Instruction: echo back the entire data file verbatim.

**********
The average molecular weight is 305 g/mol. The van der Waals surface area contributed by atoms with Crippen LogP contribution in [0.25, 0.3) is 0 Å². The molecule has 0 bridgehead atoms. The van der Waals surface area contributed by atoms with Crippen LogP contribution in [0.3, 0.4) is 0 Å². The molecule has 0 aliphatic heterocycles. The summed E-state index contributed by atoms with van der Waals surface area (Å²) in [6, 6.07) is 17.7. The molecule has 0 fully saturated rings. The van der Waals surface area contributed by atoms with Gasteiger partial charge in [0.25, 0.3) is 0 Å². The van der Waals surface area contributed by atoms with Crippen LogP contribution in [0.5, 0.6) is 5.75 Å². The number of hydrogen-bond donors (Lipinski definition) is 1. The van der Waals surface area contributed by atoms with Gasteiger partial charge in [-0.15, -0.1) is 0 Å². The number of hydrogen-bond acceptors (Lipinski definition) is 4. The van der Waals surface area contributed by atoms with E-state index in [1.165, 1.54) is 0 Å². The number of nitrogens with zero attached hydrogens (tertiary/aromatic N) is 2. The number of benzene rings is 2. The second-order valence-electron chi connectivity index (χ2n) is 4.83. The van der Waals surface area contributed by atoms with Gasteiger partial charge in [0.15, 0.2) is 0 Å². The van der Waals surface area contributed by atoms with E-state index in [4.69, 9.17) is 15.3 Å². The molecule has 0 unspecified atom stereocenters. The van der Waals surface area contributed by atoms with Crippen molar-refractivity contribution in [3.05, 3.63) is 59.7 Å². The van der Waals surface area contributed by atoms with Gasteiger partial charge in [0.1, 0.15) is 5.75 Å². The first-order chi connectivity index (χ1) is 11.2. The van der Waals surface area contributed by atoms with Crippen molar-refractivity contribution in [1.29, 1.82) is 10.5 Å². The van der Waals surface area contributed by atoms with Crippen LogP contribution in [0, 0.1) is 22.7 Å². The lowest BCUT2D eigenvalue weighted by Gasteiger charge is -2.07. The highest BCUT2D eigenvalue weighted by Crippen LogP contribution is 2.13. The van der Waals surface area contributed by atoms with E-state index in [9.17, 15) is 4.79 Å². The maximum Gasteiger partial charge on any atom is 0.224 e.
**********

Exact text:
The average molecular weight is 305 g/mol. The van der Waals surface area contributed by atoms with Crippen LogP contribution in [0.25, 0.3) is 0 Å². The molecule has 0 bridgehead atoms. The van der Waals surface area contributed by atoms with Crippen LogP contribution in [0.3, 0.4) is 0 Å². The molecule has 0 aliphatic heterocycles. The summed E-state index contributed by atoms with van der Waals surface area (Å²) in [6, 6.07) is 17.7. The molecule has 0 fully saturated rings. The van der Waals surface area contributed by atoms with Gasteiger partial charge in [0.25, 0.3) is 0 Å². The van der Waals surface area contributed by atoms with Crippen LogP contribution in [0.5, 0.6) is 5.75 Å². The number of hydrogen-bond donors (Lipinski definition) is 1. The van der Waals surface area contributed by atoms with Gasteiger partial charge in [-0.15, -0.1) is 0 Å². The number of hydrogen-bond acceptors (Lipinski definition) is 4. The van der Waals surface area contributed by atoms with E-state index in [1.165, 1.54) is 0 Å². The number of nitrogens with zero attached hydrogens (tertiary/aromatic N) is 2. The number of benzene rings is 2. The second-order valence-electron chi connectivity index (χ2n) is 4.83. The van der Waals surface area contributed by atoms with Gasteiger partial charge in [0.15, 0.2) is 0 Å². The van der Waals surface area contributed by atoms with E-state index in [4.69, 9.17) is 15.3 Å². The molecule has 0 unspecified atom stereocenters. The van der Waals surface area contributed by atoms with Crippen molar-refractivity contribution in [3.05, 3.63) is 59.7 Å². The van der Waals surface area contributed by atoms with Gasteiger partial charge in [0.1, 0.15) is 5.75 Å². The first-order chi connectivity index (χ1) is 11.2. The van der Waals surface area contributed by atoms with Crippen molar-refractivity contribution in [1.29, 1.82) is 10.5 Å². The van der Waals surface area contributed by atoms with Crippen LogP contribution in [0, 0.1) is 22.7 Å². The lowest BCUT2D eigenvalue weighted by Gasteiger charge is -2.07. The highest BCUT2D eigenvalue weighted by Crippen LogP contribution is 2.13. The van der Waals surface area contributed by atoms with E-state index in [9.17, 15) is 4.79 Å². The maximum Gasteiger partial charge on any atom is 0.224 e.